NAIROBI (Reuters) - Kenyan athletics coach John Anzrah was sent home from the Rio Olympics after he posed as an athlete and gave a urine sample in a doping test, Kenya's Olympics chief told Reuters on Thursday.
Anzrah is the second Kenyan official to be sent home from the Games over drugs allegations, deepening doping concerns which have dogged Kenya for much of the past year after several runners tested positive for performance enhancing drugs.
Kip Keino, a Kenyan running great and chairman of the National Olympic Committee of Kenya (NOCK), said sprint coach Anzrah was sent home after being caught out following a drugs test at an Olympic venue.
"He presented himself as an athlete, gave the urine sample and even signed the documents. We cannot tolerate such behaviour," Keino said in a telephone interview from Rio after a Kenyan media outlet reported Anzrah had been sent home.
"We don't even know how he came here because we (NOCK) did not facilitate his travel here," added Keino.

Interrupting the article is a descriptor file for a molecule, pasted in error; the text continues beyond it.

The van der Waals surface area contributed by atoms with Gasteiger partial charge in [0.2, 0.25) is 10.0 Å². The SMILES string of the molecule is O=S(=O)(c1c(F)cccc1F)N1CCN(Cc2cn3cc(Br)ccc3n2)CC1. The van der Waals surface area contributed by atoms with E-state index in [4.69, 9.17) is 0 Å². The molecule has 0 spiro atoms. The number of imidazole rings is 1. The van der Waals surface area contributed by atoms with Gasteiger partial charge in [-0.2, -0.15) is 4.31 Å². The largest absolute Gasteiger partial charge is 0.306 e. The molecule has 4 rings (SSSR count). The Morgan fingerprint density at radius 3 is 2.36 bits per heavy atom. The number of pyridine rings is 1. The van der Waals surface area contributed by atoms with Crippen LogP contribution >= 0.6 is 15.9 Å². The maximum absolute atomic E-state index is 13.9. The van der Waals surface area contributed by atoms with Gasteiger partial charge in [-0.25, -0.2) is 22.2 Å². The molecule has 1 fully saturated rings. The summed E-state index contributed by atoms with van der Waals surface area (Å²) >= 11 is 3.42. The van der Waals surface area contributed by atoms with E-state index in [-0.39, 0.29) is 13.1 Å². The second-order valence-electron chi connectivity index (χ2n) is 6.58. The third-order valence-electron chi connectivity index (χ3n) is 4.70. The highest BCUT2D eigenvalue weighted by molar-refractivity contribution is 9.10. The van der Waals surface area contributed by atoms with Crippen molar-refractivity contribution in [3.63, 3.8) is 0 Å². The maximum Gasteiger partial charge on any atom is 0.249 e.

It was not clear which athlete Anzrah was pretending to be. But one senior source at Kenya's running federation, Athletics Kenya (AK), said he had spoken to the concerned athlete who claims Anzrah used his accreditation purely to obtain free meals from athletes' village.
"When the anti doping officials met him, they assumed he was the athlete and that he was lined up for testing," said the Athletics Kenya source.
"The coach, for fear of being exposed or discovered, did not explain to the anti-doping guy that he is actually not the athlete. Hence he played along and went for the test," added the AK source.
Anzrah was not immediately available for comment.
Last week, Kenya sent their track and field manager Michael Rotich home from the Games following allegations that he requested money to let undercover journalists, posing as athlete representatives, know when drugs testers would come calling. Rotich has denied the accusations.